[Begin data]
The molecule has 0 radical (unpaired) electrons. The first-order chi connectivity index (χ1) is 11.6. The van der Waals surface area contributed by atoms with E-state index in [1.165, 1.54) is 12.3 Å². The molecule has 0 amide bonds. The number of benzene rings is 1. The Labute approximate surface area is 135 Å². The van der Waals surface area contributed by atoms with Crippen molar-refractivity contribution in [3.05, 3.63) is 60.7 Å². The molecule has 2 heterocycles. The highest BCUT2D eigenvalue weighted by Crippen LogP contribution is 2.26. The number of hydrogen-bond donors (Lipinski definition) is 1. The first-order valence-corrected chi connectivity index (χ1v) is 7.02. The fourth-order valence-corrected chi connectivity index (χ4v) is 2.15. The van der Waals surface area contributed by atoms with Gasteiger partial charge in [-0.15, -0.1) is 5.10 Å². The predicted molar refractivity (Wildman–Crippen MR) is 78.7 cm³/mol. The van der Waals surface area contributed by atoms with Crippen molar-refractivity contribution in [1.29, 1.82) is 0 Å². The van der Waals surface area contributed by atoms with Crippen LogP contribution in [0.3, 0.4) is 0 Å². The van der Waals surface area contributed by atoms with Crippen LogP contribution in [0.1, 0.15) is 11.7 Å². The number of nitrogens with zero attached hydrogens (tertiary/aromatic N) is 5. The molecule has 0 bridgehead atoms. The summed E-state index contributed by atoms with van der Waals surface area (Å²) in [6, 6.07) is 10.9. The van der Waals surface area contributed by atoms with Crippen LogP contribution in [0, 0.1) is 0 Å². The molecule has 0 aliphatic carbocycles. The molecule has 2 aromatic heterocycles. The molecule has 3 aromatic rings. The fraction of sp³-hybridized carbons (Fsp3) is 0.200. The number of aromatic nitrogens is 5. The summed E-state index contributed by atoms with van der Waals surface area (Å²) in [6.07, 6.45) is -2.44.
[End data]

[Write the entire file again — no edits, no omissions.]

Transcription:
The molecule has 0 radical (unpaired) electrons. The first-order chi connectivity index (χ1) is 11.6. The van der Waals surface area contributed by atoms with E-state index in [1.165, 1.54) is 12.3 Å². The molecule has 0 amide bonds. The number of benzene rings is 1. The Labute approximate surface area is 135 Å². The van der Waals surface area contributed by atoms with Crippen molar-refractivity contribution in [3.05, 3.63) is 60.7 Å². The molecule has 2 heterocycles. The highest BCUT2D eigenvalue weighted by Crippen LogP contribution is 2.26. The number of hydrogen-bond donors (Lipinski definition) is 1. The first-order valence-corrected chi connectivity index (χ1v) is 7.02. The fourth-order valence-corrected chi connectivity index (χ4v) is 2.15. The van der Waals surface area contributed by atoms with Gasteiger partial charge in [-0.15, -0.1) is 5.10 Å². The predicted molar refractivity (Wildman–Crippen MR) is 78.7 cm³/mol. The van der Waals surface area contributed by atoms with Crippen molar-refractivity contribution in [1.29, 1.82) is 0 Å². The van der Waals surface area contributed by atoms with Crippen LogP contribution in [0.3, 0.4) is 0 Å². The van der Waals surface area contributed by atoms with Crippen LogP contribution in [0.1, 0.15) is 11.7 Å². The number of nitrogens with zero attached hydrogens (tertiary/aromatic N) is 5. The molecule has 0 bridgehead atoms. The summed E-state index contributed by atoms with van der Waals surface area (Å²) in [6, 6.07) is 10.9. The van der Waals surface area contributed by atoms with Crippen LogP contribution in [0, 0.1) is 0 Å². The molecule has 0 aliphatic carbocycles. The molecule has 2 aromatic heterocycles. The molecule has 3 aromatic rings. The fraction of sp³-hybridized carbons (Fsp3) is 0.200. The number of aromatic nitrogens is 5. The summed E-state index contributed by atoms with van der Waals surface area (Å²) in [6.07, 6.45) is -2.44.